Major methodological changes caused some schools to move up or down by dozens of spots.
I think we can still refer to HYS until people stop turning down significant scholarships at Chicago and Penn to pay full freight at Harvard.
If I had been asked by U.S. News what it should do when Yale Law and the others withdrew from participation, I would have counseled it to embrace the afterlife by admitted that the its faux ranking was a revenue-producing fiction and by following that admission with an apology to law students, faculty and law school communities. Instead, we are asked to get back aboard the redesigned U.S. News train. Please. Give it up! This gig is over.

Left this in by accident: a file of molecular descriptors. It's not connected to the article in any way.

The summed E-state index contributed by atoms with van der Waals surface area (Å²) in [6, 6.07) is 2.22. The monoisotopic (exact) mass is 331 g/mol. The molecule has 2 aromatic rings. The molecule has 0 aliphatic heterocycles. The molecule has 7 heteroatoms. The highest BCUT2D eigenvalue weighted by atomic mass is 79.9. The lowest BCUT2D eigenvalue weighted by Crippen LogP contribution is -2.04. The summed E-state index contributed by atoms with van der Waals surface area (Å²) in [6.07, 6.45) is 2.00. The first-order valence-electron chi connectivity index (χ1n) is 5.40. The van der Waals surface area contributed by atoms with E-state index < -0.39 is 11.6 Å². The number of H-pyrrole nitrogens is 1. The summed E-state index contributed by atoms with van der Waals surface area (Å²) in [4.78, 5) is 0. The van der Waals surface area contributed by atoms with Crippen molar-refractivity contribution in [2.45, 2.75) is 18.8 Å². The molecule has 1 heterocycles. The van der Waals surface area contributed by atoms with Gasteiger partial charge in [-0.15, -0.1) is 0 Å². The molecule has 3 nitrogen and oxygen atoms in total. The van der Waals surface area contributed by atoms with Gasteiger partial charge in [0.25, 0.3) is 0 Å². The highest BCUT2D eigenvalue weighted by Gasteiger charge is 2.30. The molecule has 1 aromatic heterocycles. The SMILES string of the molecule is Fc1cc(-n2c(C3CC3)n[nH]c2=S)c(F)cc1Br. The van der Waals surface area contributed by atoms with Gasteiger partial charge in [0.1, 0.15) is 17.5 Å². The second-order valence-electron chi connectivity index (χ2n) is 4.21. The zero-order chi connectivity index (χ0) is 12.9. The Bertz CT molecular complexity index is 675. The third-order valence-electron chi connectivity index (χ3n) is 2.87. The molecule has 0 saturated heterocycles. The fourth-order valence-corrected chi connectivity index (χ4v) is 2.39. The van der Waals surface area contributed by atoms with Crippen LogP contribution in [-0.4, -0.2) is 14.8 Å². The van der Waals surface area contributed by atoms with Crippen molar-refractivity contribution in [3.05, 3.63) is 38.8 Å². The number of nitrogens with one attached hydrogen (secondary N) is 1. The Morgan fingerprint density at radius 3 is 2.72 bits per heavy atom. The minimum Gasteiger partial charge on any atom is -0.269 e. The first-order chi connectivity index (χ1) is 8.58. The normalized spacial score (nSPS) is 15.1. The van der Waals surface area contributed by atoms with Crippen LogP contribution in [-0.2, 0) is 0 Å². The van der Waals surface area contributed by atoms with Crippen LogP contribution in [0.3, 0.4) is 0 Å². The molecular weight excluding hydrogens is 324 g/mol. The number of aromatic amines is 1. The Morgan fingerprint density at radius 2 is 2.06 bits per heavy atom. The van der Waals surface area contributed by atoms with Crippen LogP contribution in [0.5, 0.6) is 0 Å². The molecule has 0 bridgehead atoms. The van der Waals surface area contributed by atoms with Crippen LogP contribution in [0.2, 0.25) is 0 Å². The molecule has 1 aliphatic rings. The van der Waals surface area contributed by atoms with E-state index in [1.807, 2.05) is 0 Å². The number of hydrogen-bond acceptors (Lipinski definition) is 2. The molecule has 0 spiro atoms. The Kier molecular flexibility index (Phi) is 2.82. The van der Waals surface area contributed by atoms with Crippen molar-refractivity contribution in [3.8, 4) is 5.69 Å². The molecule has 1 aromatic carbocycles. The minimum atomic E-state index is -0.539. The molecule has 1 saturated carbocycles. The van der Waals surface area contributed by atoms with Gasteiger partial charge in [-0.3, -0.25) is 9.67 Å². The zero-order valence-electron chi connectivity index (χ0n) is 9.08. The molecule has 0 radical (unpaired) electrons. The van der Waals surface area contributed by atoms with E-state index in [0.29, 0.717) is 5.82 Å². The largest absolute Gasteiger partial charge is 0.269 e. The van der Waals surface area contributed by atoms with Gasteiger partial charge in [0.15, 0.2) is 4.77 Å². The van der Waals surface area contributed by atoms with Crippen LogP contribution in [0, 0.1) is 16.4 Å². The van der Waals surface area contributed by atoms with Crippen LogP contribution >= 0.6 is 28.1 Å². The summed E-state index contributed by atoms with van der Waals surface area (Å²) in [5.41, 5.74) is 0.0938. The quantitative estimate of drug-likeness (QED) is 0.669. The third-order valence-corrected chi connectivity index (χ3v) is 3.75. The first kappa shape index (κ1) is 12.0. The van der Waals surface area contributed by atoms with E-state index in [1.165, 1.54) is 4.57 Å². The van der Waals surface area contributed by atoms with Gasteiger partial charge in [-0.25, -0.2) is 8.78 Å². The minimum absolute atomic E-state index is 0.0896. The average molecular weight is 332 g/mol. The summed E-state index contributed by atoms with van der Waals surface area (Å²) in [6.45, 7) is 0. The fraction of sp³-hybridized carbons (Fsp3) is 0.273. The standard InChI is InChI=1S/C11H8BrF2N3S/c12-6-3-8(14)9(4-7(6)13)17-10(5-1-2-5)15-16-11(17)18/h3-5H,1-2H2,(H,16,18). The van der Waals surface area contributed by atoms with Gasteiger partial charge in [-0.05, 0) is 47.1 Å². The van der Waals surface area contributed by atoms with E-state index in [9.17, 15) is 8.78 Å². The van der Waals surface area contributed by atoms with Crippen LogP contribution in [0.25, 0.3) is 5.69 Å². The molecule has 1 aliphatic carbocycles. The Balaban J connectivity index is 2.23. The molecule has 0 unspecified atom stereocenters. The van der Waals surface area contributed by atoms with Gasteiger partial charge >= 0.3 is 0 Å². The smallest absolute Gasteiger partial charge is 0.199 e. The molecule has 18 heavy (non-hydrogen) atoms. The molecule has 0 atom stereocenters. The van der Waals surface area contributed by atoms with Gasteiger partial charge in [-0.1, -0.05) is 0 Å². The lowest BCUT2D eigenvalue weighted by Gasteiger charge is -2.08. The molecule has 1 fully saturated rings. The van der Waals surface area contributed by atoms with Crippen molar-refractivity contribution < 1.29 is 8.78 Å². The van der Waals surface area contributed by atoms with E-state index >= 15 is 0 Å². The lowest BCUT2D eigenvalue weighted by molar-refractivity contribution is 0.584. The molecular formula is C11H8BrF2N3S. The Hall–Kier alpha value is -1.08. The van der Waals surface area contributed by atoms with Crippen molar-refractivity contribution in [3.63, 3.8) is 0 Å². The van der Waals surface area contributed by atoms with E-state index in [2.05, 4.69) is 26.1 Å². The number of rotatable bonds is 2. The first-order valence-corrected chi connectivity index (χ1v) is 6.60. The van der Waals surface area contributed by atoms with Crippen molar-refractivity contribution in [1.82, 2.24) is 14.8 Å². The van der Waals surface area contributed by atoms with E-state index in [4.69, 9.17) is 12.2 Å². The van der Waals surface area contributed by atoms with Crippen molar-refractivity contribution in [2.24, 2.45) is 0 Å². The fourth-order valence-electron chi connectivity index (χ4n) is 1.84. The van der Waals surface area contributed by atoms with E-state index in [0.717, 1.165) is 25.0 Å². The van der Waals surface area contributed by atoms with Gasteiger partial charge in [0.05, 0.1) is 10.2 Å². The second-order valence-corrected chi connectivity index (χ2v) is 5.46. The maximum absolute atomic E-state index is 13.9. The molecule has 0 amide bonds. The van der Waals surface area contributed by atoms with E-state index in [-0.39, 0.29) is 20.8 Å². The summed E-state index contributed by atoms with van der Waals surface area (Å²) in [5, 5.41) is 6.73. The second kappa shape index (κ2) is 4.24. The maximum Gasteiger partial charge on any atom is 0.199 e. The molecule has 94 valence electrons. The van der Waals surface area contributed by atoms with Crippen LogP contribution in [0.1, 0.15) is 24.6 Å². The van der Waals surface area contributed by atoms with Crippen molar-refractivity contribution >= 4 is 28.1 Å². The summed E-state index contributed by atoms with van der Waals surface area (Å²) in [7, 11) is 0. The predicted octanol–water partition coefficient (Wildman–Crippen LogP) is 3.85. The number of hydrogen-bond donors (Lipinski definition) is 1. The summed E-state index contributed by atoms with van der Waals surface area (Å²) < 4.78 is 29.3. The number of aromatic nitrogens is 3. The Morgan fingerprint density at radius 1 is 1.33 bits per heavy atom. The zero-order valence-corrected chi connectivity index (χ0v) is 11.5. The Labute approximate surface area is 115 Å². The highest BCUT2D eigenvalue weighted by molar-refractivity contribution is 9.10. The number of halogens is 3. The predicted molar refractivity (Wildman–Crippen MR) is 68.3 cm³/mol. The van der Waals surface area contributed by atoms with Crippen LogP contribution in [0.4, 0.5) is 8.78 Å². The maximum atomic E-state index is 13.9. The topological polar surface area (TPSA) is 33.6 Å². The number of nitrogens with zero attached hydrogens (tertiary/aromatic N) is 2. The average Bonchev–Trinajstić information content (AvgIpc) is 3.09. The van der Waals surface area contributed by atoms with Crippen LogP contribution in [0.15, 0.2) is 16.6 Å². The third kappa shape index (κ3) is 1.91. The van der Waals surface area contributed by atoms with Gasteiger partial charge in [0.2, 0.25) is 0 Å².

I don't think the rankings of the top 15 matter since the schools that occupy it don't change that often and are still considered "elite" law schools. The law schools that get ranked after that probably care more because a change in their ranking may make a difference in perception by potential students (unless my Gen X thinking is outdated). While I am sure that many Columbia and Harvard people disagree with the rankings (my Columbia friends are adamant that they're better than NYU), no sympathy here.